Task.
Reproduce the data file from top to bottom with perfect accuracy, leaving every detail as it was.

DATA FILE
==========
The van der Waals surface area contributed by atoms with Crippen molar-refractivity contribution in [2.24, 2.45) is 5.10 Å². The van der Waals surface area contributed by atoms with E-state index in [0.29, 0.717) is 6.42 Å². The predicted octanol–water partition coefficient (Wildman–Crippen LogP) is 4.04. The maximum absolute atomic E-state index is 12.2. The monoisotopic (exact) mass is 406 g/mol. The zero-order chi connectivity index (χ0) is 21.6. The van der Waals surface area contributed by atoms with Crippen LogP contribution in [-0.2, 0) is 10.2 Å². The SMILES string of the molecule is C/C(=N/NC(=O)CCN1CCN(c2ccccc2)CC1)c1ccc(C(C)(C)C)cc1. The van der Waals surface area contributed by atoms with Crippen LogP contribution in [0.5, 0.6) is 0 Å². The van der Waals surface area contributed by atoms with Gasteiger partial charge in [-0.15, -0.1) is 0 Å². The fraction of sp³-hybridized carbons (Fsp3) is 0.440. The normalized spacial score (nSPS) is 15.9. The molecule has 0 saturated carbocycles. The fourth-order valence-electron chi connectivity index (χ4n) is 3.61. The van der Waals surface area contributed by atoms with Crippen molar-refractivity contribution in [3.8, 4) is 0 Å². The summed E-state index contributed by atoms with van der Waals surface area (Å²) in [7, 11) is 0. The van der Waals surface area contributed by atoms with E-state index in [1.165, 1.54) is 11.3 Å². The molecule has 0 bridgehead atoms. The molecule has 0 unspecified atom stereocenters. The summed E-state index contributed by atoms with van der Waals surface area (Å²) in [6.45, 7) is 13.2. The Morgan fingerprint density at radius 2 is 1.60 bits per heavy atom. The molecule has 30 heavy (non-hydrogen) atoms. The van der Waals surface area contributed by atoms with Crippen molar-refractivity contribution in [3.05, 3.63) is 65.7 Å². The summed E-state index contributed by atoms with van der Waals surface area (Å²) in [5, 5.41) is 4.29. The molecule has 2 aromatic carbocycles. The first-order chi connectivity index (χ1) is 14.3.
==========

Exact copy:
The van der Waals surface area contributed by atoms with Crippen molar-refractivity contribution in [2.24, 2.45) is 5.10 Å². The van der Waals surface area contributed by atoms with E-state index in [0.29, 0.717) is 6.42 Å². The predicted octanol–water partition coefficient (Wildman–Crippen LogP) is 4.04. The maximum absolute atomic E-state index is 12.2. The monoisotopic (exact) mass is 406 g/mol. The zero-order chi connectivity index (χ0) is 21.6. The van der Waals surface area contributed by atoms with Crippen LogP contribution in [-0.2, 0) is 10.2 Å². The SMILES string of the molecule is C/C(=N/NC(=O)CCN1CCN(c2ccccc2)CC1)c1ccc(C(C)(C)C)cc1. The van der Waals surface area contributed by atoms with Crippen LogP contribution in [0.5, 0.6) is 0 Å². The van der Waals surface area contributed by atoms with Gasteiger partial charge in [-0.15, -0.1) is 0 Å². The fraction of sp³-hybridized carbons (Fsp3) is 0.440. The normalized spacial score (nSPS) is 15.9. The molecule has 0 saturated carbocycles. The fourth-order valence-electron chi connectivity index (χ4n) is 3.61. The van der Waals surface area contributed by atoms with Crippen molar-refractivity contribution in [3.8, 4) is 0 Å². The summed E-state index contributed by atoms with van der Waals surface area (Å²) in [7, 11) is 0. The van der Waals surface area contributed by atoms with E-state index in [1.165, 1.54) is 11.3 Å². The molecule has 0 bridgehead atoms. The molecule has 0 unspecified atom stereocenters. The summed E-state index contributed by atoms with van der Waals surface area (Å²) in [6.45, 7) is 13.2. The Morgan fingerprint density at radius 2 is 1.60 bits per heavy atom. The molecule has 30 heavy (non-hydrogen) atoms. The van der Waals surface area contributed by atoms with Crippen molar-refractivity contribution in [3.05, 3.63) is 65.7 Å². The summed E-state index contributed by atoms with van der Waals surface area (Å²) in [5, 5.41) is 4.29. The molecule has 2 aromatic carbocycles. The first-order chi connectivity index (χ1) is 14.3.